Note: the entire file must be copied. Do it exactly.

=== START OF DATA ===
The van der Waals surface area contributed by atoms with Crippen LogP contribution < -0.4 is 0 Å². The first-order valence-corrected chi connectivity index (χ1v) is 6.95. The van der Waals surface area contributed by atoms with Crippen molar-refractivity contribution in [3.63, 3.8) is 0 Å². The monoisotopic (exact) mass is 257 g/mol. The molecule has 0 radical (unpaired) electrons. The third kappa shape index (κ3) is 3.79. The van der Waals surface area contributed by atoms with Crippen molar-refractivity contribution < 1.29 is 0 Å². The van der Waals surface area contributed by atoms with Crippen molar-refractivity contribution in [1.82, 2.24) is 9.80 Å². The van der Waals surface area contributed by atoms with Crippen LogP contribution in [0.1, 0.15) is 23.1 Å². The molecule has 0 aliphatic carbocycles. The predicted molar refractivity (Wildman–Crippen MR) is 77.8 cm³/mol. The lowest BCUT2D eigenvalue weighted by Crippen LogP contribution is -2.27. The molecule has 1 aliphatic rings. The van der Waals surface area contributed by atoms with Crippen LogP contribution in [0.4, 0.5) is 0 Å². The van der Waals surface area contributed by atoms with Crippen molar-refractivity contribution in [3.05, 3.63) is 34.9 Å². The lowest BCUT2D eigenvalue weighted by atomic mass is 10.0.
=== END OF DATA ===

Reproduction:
The van der Waals surface area contributed by atoms with Crippen LogP contribution < -0.4 is 0 Å². The first-order valence-corrected chi connectivity index (χ1v) is 6.95. The van der Waals surface area contributed by atoms with Crippen molar-refractivity contribution in [3.63, 3.8) is 0 Å². The monoisotopic (exact) mass is 257 g/mol. The molecule has 0 radical (unpaired) electrons. The third kappa shape index (κ3) is 3.79. The van der Waals surface area contributed by atoms with Crippen molar-refractivity contribution < 1.29 is 0 Å². The van der Waals surface area contributed by atoms with Crippen molar-refractivity contribution in [1.82, 2.24) is 9.80 Å². The van der Waals surface area contributed by atoms with Crippen LogP contribution in [0.1, 0.15) is 23.1 Å². The molecule has 0 aliphatic carbocycles. The predicted molar refractivity (Wildman–Crippen MR) is 77.8 cm³/mol. The lowest BCUT2D eigenvalue weighted by Crippen LogP contribution is -2.27. The molecule has 1 aliphatic rings. The van der Waals surface area contributed by atoms with Crippen LogP contribution in [0.4, 0.5) is 0 Å². The van der Waals surface area contributed by atoms with Crippen molar-refractivity contribution in [3.05, 3.63) is 34.9 Å². The lowest BCUT2D eigenvalue weighted by atomic mass is 10.0.